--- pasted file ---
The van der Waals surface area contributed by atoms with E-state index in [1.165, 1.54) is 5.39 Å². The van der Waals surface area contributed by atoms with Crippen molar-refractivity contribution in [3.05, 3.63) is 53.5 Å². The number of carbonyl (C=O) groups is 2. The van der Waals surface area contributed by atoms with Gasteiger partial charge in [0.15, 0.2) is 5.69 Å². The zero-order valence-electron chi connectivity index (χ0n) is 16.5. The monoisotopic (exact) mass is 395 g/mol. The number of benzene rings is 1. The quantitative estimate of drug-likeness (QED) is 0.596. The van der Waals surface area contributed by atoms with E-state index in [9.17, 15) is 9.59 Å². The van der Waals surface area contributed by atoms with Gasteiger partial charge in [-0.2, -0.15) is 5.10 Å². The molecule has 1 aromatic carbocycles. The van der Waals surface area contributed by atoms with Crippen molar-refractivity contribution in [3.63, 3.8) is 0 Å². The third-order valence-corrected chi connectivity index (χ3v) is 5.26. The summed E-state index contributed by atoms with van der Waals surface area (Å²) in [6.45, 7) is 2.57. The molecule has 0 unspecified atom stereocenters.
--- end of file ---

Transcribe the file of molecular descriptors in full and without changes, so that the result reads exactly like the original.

The van der Waals surface area contributed by atoms with E-state index in [1.165, 1.54) is 5.39 Å². The van der Waals surface area contributed by atoms with Crippen molar-refractivity contribution in [3.05, 3.63) is 53.5 Å². The number of carbonyl (C=O) groups is 2. The van der Waals surface area contributed by atoms with Gasteiger partial charge in [0.15, 0.2) is 5.69 Å². The zero-order valence-electron chi connectivity index (χ0n) is 16.5. The monoisotopic (exact) mass is 395 g/mol. The number of benzene rings is 1. The quantitative estimate of drug-likeness (QED) is 0.596. The van der Waals surface area contributed by atoms with E-state index in [9.17, 15) is 9.59 Å². The van der Waals surface area contributed by atoms with Gasteiger partial charge in [-0.2, -0.15) is 5.10 Å². The molecule has 1 aromatic carbocycles. The van der Waals surface area contributed by atoms with Crippen molar-refractivity contribution in [3.63, 3.8) is 0 Å². The third-order valence-corrected chi connectivity index (χ3v) is 5.26. The summed E-state index contributed by atoms with van der Waals surface area (Å²) in [6.45, 7) is 2.57. The molecule has 0 unspecified atom stereocenters.